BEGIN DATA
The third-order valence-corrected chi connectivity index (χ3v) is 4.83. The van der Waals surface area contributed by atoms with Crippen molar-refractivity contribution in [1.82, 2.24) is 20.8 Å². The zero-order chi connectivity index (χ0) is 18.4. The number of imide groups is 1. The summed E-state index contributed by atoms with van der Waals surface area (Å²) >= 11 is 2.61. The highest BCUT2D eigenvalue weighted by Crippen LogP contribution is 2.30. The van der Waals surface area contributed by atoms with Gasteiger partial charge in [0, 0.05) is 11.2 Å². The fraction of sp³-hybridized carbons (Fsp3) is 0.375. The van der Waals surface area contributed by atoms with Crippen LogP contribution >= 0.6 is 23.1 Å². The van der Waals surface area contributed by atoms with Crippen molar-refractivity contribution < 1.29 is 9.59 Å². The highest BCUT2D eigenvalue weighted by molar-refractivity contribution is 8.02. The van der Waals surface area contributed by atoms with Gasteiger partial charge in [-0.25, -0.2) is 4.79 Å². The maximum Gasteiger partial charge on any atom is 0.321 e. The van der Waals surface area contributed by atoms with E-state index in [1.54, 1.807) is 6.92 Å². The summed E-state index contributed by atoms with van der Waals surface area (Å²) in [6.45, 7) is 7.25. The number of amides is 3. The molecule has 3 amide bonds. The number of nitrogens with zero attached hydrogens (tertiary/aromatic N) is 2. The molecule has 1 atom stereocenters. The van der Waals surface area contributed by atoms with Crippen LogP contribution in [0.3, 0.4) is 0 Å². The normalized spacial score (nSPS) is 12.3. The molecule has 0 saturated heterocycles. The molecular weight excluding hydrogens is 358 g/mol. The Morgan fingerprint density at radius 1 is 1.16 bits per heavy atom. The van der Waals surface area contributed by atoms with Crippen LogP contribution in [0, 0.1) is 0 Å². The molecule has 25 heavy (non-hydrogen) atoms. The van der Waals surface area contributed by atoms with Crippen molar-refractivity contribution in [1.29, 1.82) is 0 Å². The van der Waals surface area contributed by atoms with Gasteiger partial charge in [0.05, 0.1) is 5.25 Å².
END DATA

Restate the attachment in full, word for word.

The third-order valence-corrected chi connectivity index (χ3v) is 4.83. The van der Waals surface area contributed by atoms with Crippen molar-refractivity contribution in [1.82, 2.24) is 20.8 Å². The zero-order chi connectivity index (χ0) is 18.4. The number of imide groups is 1. The summed E-state index contributed by atoms with van der Waals surface area (Å²) >= 11 is 2.61. The highest BCUT2D eigenvalue weighted by Crippen LogP contribution is 2.30. The van der Waals surface area contributed by atoms with Gasteiger partial charge in [0, 0.05) is 11.2 Å². The fraction of sp³-hybridized carbons (Fsp3) is 0.375. The van der Waals surface area contributed by atoms with Crippen LogP contribution >= 0.6 is 23.1 Å². The van der Waals surface area contributed by atoms with Crippen molar-refractivity contribution < 1.29 is 9.59 Å². The highest BCUT2D eigenvalue weighted by molar-refractivity contribution is 8.02. The van der Waals surface area contributed by atoms with Gasteiger partial charge in [-0.25, -0.2) is 4.79 Å². The maximum Gasteiger partial charge on any atom is 0.321 e. The van der Waals surface area contributed by atoms with E-state index in [1.54, 1.807) is 6.92 Å². The summed E-state index contributed by atoms with van der Waals surface area (Å²) in [6.45, 7) is 7.25. The number of amides is 3. The molecule has 3 amide bonds. The number of nitrogens with zero attached hydrogens (tertiary/aromatic N) is 2. The molecule has 1 atom stereocenters. The van der Waals surface area contributed by atoms with Crippen LogP contribution in [0.3, 0.4) is 0 Å². The normalized spacial score (nSPS) is 12.3. The molecule has 0 saturated heterocycles. The molecular weight excluding hydrogens is 358 g/mol. The Morgan fingerprint density at radius 1 is 1.16 bits per heavy atom. The van der Waals surface area contributed by atoms with Crippen LogP contribution in [0, 0.1) is 0 Å². The molecule has 25 heavy (non-hydrogen) atoms. The van der Waals surface area contributed by atoms with Crippen molar-refractivity contribution in [1.29, 1.82) is 0 Å². The van der Waals surface area contributed by atoms with Gasteiger partial charge in [0.05, 0.1) is 5.25 Å².